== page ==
Senate Republicans Pass Gerrymandered Senate Map

Contact Name: Marina Altschiller

Phone: (603) 271-3375

Email: marina.altschiller@leg.state.nh.us

CONCORD – Today, Senate Republicans voted to approve gerrymandered maps for the New Hampshire Senate districts through the passage of SB 240. The bill will now cross over to the House for consideration.


After the vote, Senate Democratic Leader Donna Soucy (D-Manchester) and Senator Rebecca Perkins Kwoka (D-Portsmouth) issued the following statements:


Senate Democratic Leader Donna Soucy (D-Manchester) stated, “The Senate District map my Republican colleagues adopted today ultimately falls short of delivering a plan that the citizens of New Hampshire asked for and deserve.


Redistricting plans are some of the most important bills that we consider given that we only do this once a decade. As such, it is tremendously important that we do all we can do to get it right.


Throughout this process, we traveled to every county of the state to listen to the concerns of our citizens—the very people who will have to live with these redrawn lines for the next 10 years. We published proposed maps for public review and held even more hearings to solicit public input. Our job was to craft a redistricting plan that responds to those citizen comments and concerns.


The Republican plan adopted today fails to reflect communities of interest and further gerrymanders the Senate Districts for political gain. I am deeply disappointed that we failed to deliver a plan that honors the requests of our constituents.”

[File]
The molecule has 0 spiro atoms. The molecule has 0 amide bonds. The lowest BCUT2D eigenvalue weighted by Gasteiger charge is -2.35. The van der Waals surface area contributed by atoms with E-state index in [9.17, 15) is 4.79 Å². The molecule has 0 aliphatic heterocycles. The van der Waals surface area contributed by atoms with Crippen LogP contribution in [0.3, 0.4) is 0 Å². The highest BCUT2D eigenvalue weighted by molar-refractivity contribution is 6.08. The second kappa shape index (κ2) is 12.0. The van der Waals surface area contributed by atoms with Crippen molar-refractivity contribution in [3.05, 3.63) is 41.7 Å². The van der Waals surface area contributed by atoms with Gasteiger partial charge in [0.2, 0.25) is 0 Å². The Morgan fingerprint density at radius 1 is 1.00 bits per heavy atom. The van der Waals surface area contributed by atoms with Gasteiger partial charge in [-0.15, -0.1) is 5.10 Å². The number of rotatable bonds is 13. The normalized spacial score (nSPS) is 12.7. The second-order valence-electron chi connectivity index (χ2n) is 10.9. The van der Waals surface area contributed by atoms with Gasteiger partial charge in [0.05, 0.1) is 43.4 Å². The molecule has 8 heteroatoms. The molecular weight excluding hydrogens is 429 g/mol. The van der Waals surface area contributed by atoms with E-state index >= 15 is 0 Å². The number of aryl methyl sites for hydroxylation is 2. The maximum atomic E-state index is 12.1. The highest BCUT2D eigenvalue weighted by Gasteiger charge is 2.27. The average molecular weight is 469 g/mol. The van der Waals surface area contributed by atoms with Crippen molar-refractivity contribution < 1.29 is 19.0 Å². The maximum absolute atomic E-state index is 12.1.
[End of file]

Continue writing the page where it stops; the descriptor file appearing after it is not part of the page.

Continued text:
Senator Rebecca Perkins Kwoka (D-Portsmouth) added, “I am deeply disappointed in the Senate District map adopted by the Majority today. So many concerned citizens took the time to share their concerns and proposals with us, and in the end, it does not seem that their feedback was included. We must leave no stone unturned in our effort to make sure these maps are as fair as possible.


The feedback we received from Granite Staters was to respect how they live and how their communities intertwine. Our proposal only made changes where it was truly necessary and left 8 Senate districts exactly as they exist today. We also strived to reduce the number of districts that cross county lines and reduce the number of districts per county. These districts are based on what our residents asked for: communities of interest.


In past efforts to establish an independent redistricting committee, we have been told time and time again that this is a legislative task fit only for legislators to carry out. If the only thing we care about in this work is getting to the lowest possible standard deviation percentage, we could’ve had a computer do this for us. If we are going to disregard the human element here, why did we take the time to solicit input, to deliberate for hours, and to craft these proposals? The point of this process is to respond to the needs of our electorate, and those needs extend beyond standard deviations. These are people’s lives and should be treated as such. As one of our most sacred duties, I am disappointed in the decisions of my Republican colleagues here today not to reflect Granite Staters’ feedback.”

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